Why Jon Jones vs. Chael Sonnen Isn't That Bad of a Fight

Gerald NgContributor IIOctober 19, 2012

LAS VEGAS, NV - JULY 7:   Jon Jones in attendance during UFC 148 inside MGM Grand Garden Arena on July 7, 2012 in Las Vegas, Nevada.  (Photo by Jeff Bottari/Zuffa LLC via Getty Images)
Jeff Bottari/Getty Images

Within moments of the announcement that two-time Middleweight contender Chael Sonnen and current Light Heavyweight champion Jon Jones will be the next coaches on long-running reality television series “The Ultimate Fighter” and fight at the conclusion of the season, MMA message boards and news sites were barraged with stinging criticism of the matchup.

They had a bone to pick with how a guy who is coming off a resounding loss and has never made a run in the division is given a fast-track shot to the title, leaping over contenders like Dan Henderson, Lyoto Machida and Alexander Gustafsson, who are left standing impatiently in wait till at least after April of next year.

The Injury

However, what has been carefully glossed over by the media is the news that the injury that Jon Jones suffered in his previous title defense against Vitor Belfort necessitates that he not be in action until at least close to April 27 anyway, the date penciled in for his bout against Sonnen. Instead of storing their incredibly marketable champion away, they will be able to generate publicity to fans even while he recuperates.


The Hype

After the fiasco that was UFC 151 (when the entire card got cancelled because Jones did not want to fight Sonnen on eight days notice), the line between who the villain is in this pro-wrestling style storyline is blurred even further. Sonnen has traditionally played the “heel” role in his memorable speeches that has made people want to tune in for his fights, either to watch him win and talk more or revel gleefully in his loss.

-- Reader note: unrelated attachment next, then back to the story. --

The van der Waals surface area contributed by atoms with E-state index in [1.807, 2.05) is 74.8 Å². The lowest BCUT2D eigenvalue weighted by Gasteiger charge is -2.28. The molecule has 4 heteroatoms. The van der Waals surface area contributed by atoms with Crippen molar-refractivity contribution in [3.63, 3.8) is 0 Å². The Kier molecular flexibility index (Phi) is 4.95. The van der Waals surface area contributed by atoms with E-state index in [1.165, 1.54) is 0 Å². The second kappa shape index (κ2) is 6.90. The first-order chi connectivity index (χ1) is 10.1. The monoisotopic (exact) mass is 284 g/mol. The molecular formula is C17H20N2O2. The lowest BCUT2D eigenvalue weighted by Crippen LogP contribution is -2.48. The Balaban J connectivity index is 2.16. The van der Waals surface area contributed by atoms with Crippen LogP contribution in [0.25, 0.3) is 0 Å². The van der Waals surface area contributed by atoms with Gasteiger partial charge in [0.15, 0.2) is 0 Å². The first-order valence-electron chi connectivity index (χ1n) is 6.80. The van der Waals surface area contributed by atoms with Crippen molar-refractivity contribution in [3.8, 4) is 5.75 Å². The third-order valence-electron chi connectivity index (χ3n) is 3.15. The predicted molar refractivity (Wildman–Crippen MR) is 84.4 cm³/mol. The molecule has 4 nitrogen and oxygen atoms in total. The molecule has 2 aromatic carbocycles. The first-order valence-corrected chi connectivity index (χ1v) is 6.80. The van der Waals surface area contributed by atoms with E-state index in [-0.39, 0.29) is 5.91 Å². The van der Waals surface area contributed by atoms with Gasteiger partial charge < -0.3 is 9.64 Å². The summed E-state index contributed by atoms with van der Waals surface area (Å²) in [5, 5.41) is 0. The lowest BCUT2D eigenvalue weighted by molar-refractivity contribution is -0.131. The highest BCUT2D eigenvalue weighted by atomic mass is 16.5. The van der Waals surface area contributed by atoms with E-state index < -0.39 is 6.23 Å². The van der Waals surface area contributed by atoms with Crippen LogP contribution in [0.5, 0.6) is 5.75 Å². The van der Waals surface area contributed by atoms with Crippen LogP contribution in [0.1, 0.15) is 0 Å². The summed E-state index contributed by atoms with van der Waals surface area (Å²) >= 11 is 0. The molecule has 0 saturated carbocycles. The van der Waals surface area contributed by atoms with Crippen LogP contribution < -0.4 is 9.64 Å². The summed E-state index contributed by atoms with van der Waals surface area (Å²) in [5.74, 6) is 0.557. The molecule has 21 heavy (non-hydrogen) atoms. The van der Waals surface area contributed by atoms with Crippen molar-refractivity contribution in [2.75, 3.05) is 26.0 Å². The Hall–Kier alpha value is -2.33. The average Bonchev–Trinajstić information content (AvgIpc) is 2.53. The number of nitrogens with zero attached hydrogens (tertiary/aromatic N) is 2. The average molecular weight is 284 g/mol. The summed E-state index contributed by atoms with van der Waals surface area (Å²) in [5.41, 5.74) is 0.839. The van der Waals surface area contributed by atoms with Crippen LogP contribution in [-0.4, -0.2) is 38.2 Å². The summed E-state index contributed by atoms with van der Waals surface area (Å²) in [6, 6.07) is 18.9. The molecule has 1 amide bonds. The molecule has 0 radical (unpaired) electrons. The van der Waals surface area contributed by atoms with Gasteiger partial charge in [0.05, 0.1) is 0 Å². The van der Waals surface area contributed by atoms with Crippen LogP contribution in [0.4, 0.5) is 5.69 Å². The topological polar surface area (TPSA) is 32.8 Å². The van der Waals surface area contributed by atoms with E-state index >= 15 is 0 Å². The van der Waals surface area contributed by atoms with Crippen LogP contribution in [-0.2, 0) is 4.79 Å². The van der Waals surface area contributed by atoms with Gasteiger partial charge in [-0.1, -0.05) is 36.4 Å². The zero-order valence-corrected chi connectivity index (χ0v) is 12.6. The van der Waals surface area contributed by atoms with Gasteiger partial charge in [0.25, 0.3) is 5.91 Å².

Jones, who has always had his fair share of detractors, lost more fans when he said he was not prepared to change opponents to Sonnen when his original opponent, Dan Henderson, got injured.

The fans have now been split into two camps, with the purists who don’t care what happens outside the cage as long as the fighter is impressive inside the cage firmly behind Jones and the fans who embrace the schtick and larger-than-life persona that Sonnen bring in the other corner.


Contenders? Really?

Much has been made about how the fighters mentioned have been left in the dust, but most reports fail to mention that all three are likely to have to take another fight before facing Jones anyway.

Gustafsson has a fight with Mauricio “Shogun” Rua on December’s UFC on Fox card, while UFC President Dana White has said Henderson and Machida will most likely face each other. It can be argued that Chael Sonnen had a fight with Forrest Griffin as well, but that was a fight that was never very attractive to start with. Detractors who questioned how someone could waltz in and get a title shot should consider if Sonnen defeating Griffin would have changed their mind anyway.


Save the Show, Save the World

The Ultimate Fighter, which is screened on FX, stands to benefit the most. It has seen ever-dwindling numbers since its move from Spike TV to FX as a result of the blockbuster FOX deal that UFC signed a year ago.

Bringing the feud between Sonnen and Jones to television will get people talking and drive up viewership numbers. Sonnen is always ready with a quip, and Jones has been blasted for coming off as fake in front of the camera, so both the fighters will bring an interesting dynamic to the show.

The Ultimate Fighter is an integral part of the FOX deal, as it provides FX with weekly programming. The Forrest Griffin against Stephen Bonnar epic on the first season finale goes down as the best fight in UFC history so far, and it would be a waste to let such history get dissolved into the annals of the record books.

Granted, the series has yet to produce any champions in recent seasons, but that could easily change if UFC mandates all new fighters go through the show, with the winner getting a title shot.

We should just sit back and enjoy the show for what it is, reality television, and teach the young champion an important life lesson in not letting words bother you. Rub your hands in gleeful delight and get your popcorn ready, because this will be one hell of a ride!